"New" Heirloom Plants

Showing 9–12 of 65 results

  • Aquilegia vulgaris Columbine, Granny’s bonnet Z 3-10

    May to June purple, blue, pink or white columbines  

    Buy

    OUT OF STOCK

    May to June purple, blue, pink or white columbines

     

    Size: 36”x 18”
    Care: Sun or part shade fertile moist well-drained soil
    Native: Europe

    Very ancient plant. Used medicinally in Middle Ages to cure pestilence, measles, small pox and jaundice and remove obstructions of the liver but large doses are poisonous. Aquilegia was mentioned in the literature of Chaucer and Shakespeare. It was a popular Elizabethan (Elizabeth I in the late 1500’s) cottage garden flower. French botanist Tournefort reported that women used the seeds to “drive out the Measles and Small Pox.” John Winthrop introduced this plant to the New World in the 1630’s. White form by 1600’s. Cultivated in America since 1700’s.

  • Artemisia lactiflora White mugwort Z 3-8

    Blooms in plumes of creamy white, resembling an astilbe, above blackish green leaves with silver undersides, August to October

    Placeholder

    Buy

    OUT OF STOCK

    Blooms in plumes of creamy white, resembling an astilbe, above blackish green leaves with silver undersides, August to October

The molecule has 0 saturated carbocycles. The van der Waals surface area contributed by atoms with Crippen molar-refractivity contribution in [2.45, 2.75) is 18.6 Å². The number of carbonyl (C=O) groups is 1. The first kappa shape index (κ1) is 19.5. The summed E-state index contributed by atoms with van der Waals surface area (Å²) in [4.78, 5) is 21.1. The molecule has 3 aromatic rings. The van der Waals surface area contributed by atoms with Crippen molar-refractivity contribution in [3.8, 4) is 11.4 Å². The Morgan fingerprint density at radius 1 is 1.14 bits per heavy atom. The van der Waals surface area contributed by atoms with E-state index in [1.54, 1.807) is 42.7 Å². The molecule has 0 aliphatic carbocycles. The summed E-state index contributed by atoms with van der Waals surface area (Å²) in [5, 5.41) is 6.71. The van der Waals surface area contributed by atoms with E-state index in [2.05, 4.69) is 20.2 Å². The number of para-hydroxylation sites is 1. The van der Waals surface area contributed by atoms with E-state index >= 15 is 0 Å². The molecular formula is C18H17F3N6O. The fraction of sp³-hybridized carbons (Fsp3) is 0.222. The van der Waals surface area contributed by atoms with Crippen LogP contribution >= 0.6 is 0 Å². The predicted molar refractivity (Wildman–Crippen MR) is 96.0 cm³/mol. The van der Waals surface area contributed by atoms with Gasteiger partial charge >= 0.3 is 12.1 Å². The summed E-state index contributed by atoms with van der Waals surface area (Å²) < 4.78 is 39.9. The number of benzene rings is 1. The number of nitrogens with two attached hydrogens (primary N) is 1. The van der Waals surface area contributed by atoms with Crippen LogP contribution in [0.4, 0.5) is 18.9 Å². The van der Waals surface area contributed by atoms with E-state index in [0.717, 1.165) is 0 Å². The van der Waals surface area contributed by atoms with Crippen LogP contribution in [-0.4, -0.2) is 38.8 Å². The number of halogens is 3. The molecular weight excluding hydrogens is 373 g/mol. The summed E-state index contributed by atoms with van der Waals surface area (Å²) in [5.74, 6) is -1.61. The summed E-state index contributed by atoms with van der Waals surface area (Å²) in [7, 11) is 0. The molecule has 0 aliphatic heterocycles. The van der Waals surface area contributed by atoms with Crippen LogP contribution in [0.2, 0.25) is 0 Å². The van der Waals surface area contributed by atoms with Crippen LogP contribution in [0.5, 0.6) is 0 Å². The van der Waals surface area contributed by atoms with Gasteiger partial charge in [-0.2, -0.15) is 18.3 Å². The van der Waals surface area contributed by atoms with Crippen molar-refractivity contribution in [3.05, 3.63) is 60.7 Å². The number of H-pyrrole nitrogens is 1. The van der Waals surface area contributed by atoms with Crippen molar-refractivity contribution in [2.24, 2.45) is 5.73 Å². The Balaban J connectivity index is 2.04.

Size: 4-5’ x 1.5-2’
    Care: full sun to part shade in moist, well-drained soil. Drought tolerant.
    Native: East asia-China
    Wildlife Value: attracts butterflies & bees. Rabbit and Deer tolerant
    Awards: Recipient of the Royal Horticultural Society Award of Garden Merit

    Genus is named for Artemis, Greek goddess of the moon, wild animals, and hunting. Lactiflora means “milk-white flowers”

    The leaves and flowering stems were used in traditional Chinese medicine to treat menstrual & liver disorders, and anti-inflammatory medicines. In East and Southeast Asia the leaves and tender stems are eaten boiled or stir fried, or in soups.

  • Athyrium filix-femina Lady fern Z 3-8

    Grown for its fern fronds, one of the easiest ferns to grow

    Placeholder

    $10.25/bareroot

    Buy

    Grown for its fern fronds, one of the easiest ferns to grow

    Size: 4’ x 2-4’
    Care: moist to well-drained soil in full to part shade
    Native: temperate No. America including Wisconsin
    Awards: England’s Royal Horticultural Society Award of Merit.

    Collected before 1780’s. Mentioned by H.H. Thomas 1915 for gardens.

  • Baptisia tinctoria Wild indigo, Horsefly Z. 3-9

    Sweet saffron yellow pea-like flowers, July to September

    Placeholder

    $7.95/bareroot

    Buy

    Sweet saffron yellow pea-like flowers, July to September

    Size: 2-3’ x 2-3’
    Care: sun to part shade in dry to moist well-drained soil
    Native: Ontario, Maine to MN S to GA, Wisconsin
    Wildlife Value: Attracts butterflies.

    Baptisia is Greek meaning “to dye” referring to use of Baptisia australis as a substitute for indigo dye. Tinctoria means used in dying. For Cherokee it induced vomiting. They made a poultice to “stop mortification.” The root, held against teeth, remedied toothache. Iroquois used it to cure rheumatism and cramps in the stomach or legs. The Cherokee & Ojibwa used it for dye. Collected by John Banister in Virginia by 1692. Pressed specimen in Emily Dickinson’s herbarium.